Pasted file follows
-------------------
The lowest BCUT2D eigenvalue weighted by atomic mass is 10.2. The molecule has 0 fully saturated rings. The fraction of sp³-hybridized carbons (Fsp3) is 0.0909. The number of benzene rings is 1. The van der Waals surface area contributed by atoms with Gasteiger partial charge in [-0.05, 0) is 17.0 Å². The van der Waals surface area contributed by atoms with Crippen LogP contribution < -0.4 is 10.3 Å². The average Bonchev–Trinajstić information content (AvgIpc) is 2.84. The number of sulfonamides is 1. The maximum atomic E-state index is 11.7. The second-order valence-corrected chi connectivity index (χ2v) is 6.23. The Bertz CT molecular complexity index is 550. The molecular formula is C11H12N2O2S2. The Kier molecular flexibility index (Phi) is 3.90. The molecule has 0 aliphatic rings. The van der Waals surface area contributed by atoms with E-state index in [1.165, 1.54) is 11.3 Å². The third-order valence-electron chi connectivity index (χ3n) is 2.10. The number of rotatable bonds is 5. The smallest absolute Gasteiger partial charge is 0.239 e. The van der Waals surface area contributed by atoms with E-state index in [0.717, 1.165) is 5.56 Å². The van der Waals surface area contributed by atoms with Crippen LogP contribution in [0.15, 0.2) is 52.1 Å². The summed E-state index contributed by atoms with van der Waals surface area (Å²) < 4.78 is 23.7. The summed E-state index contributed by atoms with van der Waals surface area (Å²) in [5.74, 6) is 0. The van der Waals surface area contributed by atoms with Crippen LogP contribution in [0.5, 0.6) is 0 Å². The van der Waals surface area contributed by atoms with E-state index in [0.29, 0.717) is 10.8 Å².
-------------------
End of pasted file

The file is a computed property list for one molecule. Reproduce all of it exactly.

The lowest BCUT2D eigenvalue weighted by atomic mass is 10.2. The molecule has 0 fully saturated rings. The fraction of sp³-hybridized carbons (Fsp3) is 0.0909. The number of benzene rings is 1. The van der Waals surface area contributed by atoms with Gasteiger partial charge in [-0.05, 0) is 17.0 Å². The van der Waals surface area contributed by atoms with Crippen LogP contribution < -0.4 is 10.3 Å². The average Bonchev–Trinajstić information content (AvgIpc) is 2.84. The number of sulfonamides is 1. The maximum atomic E-state index is 11.7. The second-order valence-corrected chi connectivity index (χ2v) is 6.23. The Bertz CT molecular complexity index is 550. The molecular formula is C11H12N2O2S2. The Kier molecular flexibility index (Phi) is 3.90. The molecule has 0 aliphatic rings. The van der Waals surface area contributed by atoms with E-state index in [1.165, 1.54) is 11.3 Å². The third-order valence-electron chi connectivity index (χ3n) is 2.10. The number of rotatable bonds is 5. The smallest absolute Gasteiger partial charge is 0.239 e. The van der Waals surface area contributed by atoms with E-state index in [0.717, 1.165) is 5.56 Å². The van der Waals surface area contributed by atoms with Crippen LogP contribution in [0.15, 0.2) is 52.1 Å². The summed E-state index contributed by atoms with van der Waals surface area (Å²) < 4.78 is 23.7. The summed E-state index contributed by atoms with van der Waals surface area (Å²) in [5.74, 6) is 0. The van der Waals surface area contributed by atoms with Crippen LogP contribution in [0.5, 0.6) is 0 Å². The van der Waals surface area contributed by atoms with E-state index in [0.29, 0.717) is 10.8 Å².